Symbols and Destructive Ruby

How to write ruby

This time we will verbalize symbols and destructive methods.

About symbols

It looks like there are too many symbols and writing styles, so I'm not sure what it is. The colon was in front of or behind, and all of them were symbols ... it seemed that there was no sense of unity. This is because the code I read was written in various ways, and none of the merits was clear.

But it wasn't. Rather than having a lot of ways to write symbols, there were many ways to write hashes.

** The symbol was just a notation with a colon in front of the name **

:key

The above is the symbol.

I was confused because there are 4 patterns of writing as shown below, and the writing style that looks like a symbol is mixed, so misunderstanding this as a symbol led to slow understanding in the first place. Oops.

It feels a little strange to be able to access the value even in Japanese. The version of ruby is

ruby 2.6.3p62 (2019-04-16 revision 67580) [universal.x86_64-darwin19]

is.

various_hash.rb


#Ordinary hash
nomal_hash = {
  "Avdol" => "Magician's red",
  "Igy" => "the fool",
}

nomal_hash_two = {
  "Jotaro Kujo" => "Star Platinum",
  "Noriaki Kakyoin" => "Hierophant Green",
}

#A hash defined with a symbol as a key
symbol_hash = {
  :Avdol => "Magician's red",
  :Igy => "the fool",
}

symbol_hash_two = {
  :Jotaro Kujo=> "Star Platinum",
  :Noriaki Kakyoin=> "Hierophant Green",
}

#When the symbol is a key, it can be abbreviated like JSON
json_like_hash = {
  "Avdol": "Magician's red",
  "Igy": "the fool",
}

json_like_hash_two = {
  "Jotaro Kujo": "Star Platinum",
  "Noriaki Kakyoin": "Hierophant Green",
}

#No need for double quotes
#This is the same as JavaScript object notation
no_double_quote_hash = {
  Avdol: "Magician's red",
  Igy: "the fool",
}

no_double_quote_hash_two = {
Jotaro Kujo: "Star Platinum",
Noriaki Kakyoin: "Hierophant Green",
}

#How to access each
#Normal hashes use string keys
puts "Avdol's stand#{nomal_hash["Avdol"]}(String key)"
puts "Jotaro Kujo's stand#{nomal_hash_two["Jotaro Kujo"]}(String key)"

#Hashes made of symbols use symbol keys
puts "Avdol's stand#{symbol_hash[:Avdol]}(Symbol key)"
puts "Jotaro Kujo's stand#{symbol_hash_two[:Jotaro Kujo]}(Symbol key)"

#Jason-style hashes also use symbols as keys
puts "Igy's stand#{json_like_hash[:Igy]}(Symbol key)" 
puts "Noriaki Kakyoin's stand#{json_like_hash_two[:Noriaki Kakyoin]}(Symbol key)" 

#Hashes that do not require quotes are also symbolic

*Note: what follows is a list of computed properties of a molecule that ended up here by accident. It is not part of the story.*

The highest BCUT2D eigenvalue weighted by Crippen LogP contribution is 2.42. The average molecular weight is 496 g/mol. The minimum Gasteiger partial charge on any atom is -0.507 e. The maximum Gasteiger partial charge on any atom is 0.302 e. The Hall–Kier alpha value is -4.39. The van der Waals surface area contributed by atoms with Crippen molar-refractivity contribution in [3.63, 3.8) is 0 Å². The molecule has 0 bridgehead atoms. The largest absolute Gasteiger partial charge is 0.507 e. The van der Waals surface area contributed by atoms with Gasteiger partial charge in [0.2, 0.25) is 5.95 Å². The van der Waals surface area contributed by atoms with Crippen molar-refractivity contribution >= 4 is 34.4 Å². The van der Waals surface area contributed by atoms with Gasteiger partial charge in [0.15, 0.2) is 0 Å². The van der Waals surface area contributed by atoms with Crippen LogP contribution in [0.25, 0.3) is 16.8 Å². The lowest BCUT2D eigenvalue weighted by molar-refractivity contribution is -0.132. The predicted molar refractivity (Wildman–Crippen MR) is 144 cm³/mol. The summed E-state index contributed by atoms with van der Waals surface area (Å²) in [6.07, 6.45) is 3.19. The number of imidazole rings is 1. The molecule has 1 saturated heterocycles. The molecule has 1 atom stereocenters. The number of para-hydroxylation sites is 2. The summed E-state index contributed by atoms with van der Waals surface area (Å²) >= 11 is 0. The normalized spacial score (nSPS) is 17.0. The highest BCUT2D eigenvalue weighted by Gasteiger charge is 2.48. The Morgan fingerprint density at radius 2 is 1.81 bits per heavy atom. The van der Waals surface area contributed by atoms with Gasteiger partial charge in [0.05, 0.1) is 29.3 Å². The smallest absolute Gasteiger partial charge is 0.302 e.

puts "Igy's stand#{no_double_quote_hash[:Igy]}It is a point (symbol key)"
puts "Noriaki Kakyoin's stand#{no_double_quote_hash_two[:Noriaki Kakyoin]}It is a point (symbol key)"

Output result

Avdol's stand is Magician's red (string key)
Jotaro Kujo's stand is Star Platinum (string key)
Avdol's stand is Magician's red (symbol key)
Jotaro Kujo's stand is Star Platinum (symbol key)
Igy's stand is the fool (symbol key)
Noriaki Kakyoin's stand is Hierophant Green (symbol key)
Igy's stand is the fool point (symbol key)
Noriaki Kakyoin's stand is a Hierophant Green dot (symbol key)

Destructive method

References [Ruby] Reference Passing and Destructive Methods

It's a story of passing by value, passing by reference, and passing by reference. It is familiar to the story of C language pointers.

Passing by value means sending the data (object) itself. If x = 200, it means that the data (object) of 200 itself is copied and passed.

Passing by reference means passing the ** variable location ** with the data (object), strictly speaking, the memory address ** reserved for the variable. In other words, in the example of x = 200, the information that the data (object) of 200 is at the xxxx address of the variable x is passed.

So what is the value passing of a reference ...

** Pass the location of newly created data (object) **

You should be able to say ...

That's where the destructive method comes up

destroy_method.rb


#Substitution
p story = "bakemonogatari"

#Substitution of assignment
x = story

#Pass to a destructive method
p story.upcase!

#All will be the same
p story
p x

p "##################################"

#Substitution
p story_two = "tukimonogatari"

#Substitution of assignment
y = story_two

#Pass to non-destructive method
p story_two.upcase

#Not affected by the upcase method
p story_two
p y

Output result

"bakemonogatari"
"BAKEMONOGATARI"
"BAKEMONOGATARI"
"BAKEMONOGATARI"
"##################################"
"tukimonogatari"
"TUKIMONOGATARI"
"tukimonogatari"
"tukimonogatari"

!! If you add, it becomes a destructive method. Destructive means having the ability to edit objects. Since I edited it to show the location of the newly created object, both story and x refer to the location of the value of the newly created object, so I puts the capitalized string.

On the contrary, the non-destructive method does not seem to be affected by the upcase method because it does not pass the reference part of the new object even if a new object is created.

object_id.rb


#Substitution
p story = "bakemonogatari"

#Substitution of assignment
x = story

#Pass to a destructive method
p story.upcase!.object_id

#All will be the same
p story.object_id
p x.object_id

p "##################################"

#Substitution
p story_two = "tukimonogatari"

#Substitution of assignment
y = story_two

#Pass to non-destructive method
p story_two.upcase.object_id

#Not affected by the upcase method
p story_two.object_id
p y.object_id

Output result

#All the same ID
"bakemonogatari"
70291624072300
70291624072300
70291624072300
"##################################"
#Object ID that is different only for the recreated one
"tukimonogatari"
70291624071720
70291624071800
70291624071800

There is a difference in object ID between destructive and non-destructive.

Summary

It's complicated, but I think I've finally made it into a language. Please point out if you make a mistake.

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